Sherry White and Meredith MacNeill are no strangers to CBC. White’s most recent project for the network was as director, executive producer and writer for Little Dog. MacNeill, meanwhile, has just come off five seasons as co-creator, writer, producer and star of Baroness Von Sketch Show. Now the two have paired for one of the most entertaining new series on the network, Pretty Hard Cases.
Debuting Wednesday at 9 p.m. on CBC, MacNeill stars as Sam Waszowski, a guns and gangs detectiveâ€”and single momâ€”who finds herself teamed with drug squad detective Kelly Duff, played by Adrienne C. Moore (Orange Is the New Black). Together, the pair are trying to take down a neighbourhood gang dealing drugs and weapons. Co-created by White and Tassie Cameronâ€”who previously worked together on Rookie Blueâ€”Pretty Hard Cases is notable not only for its tone but its focus: telling the stories of two women in their 40s.
We spoke to Sherry White and Meredith MacNeill about the first season of Pretty Hard Cases.
Sherry, can you give me the background on how the show came about? Did you and Tassie Cameron keep in touch over the years and say ‘Let’s try and find something together’?
Sherry White: Tassie and I worked on Rookie Blue together and I was on that from the first season until the end. We got really close during the making of that. We moved on to do other things and there was a couple of times when people approached me with, ‘Could I take on some young writer’s cop show and try and help elevate it.’ Somebody came to Tassie and said it, and I’m like, ‘If there’s a demand for this, why don’t we do this ourselves?’ and really reflect more where we are now in our career. Rookie Blue is more about the early days of these characters and their careers.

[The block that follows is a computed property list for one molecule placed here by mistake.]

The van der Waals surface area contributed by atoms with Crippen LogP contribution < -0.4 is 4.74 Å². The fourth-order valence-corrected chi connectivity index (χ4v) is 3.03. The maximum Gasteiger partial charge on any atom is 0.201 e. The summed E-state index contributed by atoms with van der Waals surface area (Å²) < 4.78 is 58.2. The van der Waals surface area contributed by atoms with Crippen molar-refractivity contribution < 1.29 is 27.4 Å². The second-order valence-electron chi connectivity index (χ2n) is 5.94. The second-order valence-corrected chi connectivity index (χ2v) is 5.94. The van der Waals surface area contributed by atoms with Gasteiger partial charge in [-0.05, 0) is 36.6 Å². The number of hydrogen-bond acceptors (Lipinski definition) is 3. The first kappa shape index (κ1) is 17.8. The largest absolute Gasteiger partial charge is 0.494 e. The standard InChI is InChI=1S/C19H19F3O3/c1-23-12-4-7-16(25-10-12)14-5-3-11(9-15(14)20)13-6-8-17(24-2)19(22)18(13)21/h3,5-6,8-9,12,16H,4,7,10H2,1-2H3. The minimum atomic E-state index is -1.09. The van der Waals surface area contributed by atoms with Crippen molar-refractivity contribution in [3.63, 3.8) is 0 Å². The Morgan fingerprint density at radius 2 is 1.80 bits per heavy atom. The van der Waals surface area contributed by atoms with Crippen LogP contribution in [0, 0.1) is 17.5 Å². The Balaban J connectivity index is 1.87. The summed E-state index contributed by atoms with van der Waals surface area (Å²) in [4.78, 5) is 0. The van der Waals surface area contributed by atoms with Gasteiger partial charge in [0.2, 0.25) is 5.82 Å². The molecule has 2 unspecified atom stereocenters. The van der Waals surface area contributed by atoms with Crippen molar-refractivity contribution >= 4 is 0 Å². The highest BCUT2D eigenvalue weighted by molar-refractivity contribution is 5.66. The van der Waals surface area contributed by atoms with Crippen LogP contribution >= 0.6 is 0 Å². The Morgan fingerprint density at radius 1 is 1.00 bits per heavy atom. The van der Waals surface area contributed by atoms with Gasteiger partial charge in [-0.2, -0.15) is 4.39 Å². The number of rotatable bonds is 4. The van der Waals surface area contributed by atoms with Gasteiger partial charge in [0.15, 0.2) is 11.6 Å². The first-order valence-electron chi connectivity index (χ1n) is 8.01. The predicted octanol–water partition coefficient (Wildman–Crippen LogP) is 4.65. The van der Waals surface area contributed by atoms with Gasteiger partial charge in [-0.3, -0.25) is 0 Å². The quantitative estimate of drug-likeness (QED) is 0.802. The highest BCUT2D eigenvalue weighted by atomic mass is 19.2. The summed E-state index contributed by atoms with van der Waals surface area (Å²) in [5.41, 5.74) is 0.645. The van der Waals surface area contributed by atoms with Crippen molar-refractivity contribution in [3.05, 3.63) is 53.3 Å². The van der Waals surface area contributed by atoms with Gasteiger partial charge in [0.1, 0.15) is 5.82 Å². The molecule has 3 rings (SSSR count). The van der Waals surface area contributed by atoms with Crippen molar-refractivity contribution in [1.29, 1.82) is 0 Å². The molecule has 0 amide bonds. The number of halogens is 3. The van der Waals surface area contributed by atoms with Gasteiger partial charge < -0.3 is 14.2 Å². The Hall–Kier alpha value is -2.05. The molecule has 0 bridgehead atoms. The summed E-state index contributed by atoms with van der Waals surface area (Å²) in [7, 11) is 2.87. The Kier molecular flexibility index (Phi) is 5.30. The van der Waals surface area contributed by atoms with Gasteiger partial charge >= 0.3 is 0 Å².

This show is more about women who are in their 40s, who had given it all to their career and are finding themselves a little wanting for a full life. They’ve sacrificed a lot of their own personal goals in order to have their career, which is totally where Tassie and I were. We wanted to reflect our friendship and we wanted to reflect where we were in our careers and that sort of, what next? How else do we get a full life? We also wanted to have fun. We wanted it to be more in this sort of Paul Feig kind of… the ways he can celebrate women and be really raw and honest and funny about whatever situation they’re in, and I think we accomplished that with the show.
Meredith, did Sherry or Tassie come forward and say, ‘Hey, listen, we’ve got this character for you.’ How did you end up playing the role of Sam?
Meredith MacNeill: I was approached by Sherry and Tassie for the role, so I didn’t have to audition. When I was talking to Sherry about the role, I remember the absolute shock and pleasure and being completely thrilled.
How did you decide how you were going to play Sam? Did you have to learn how to rein her in a little bit?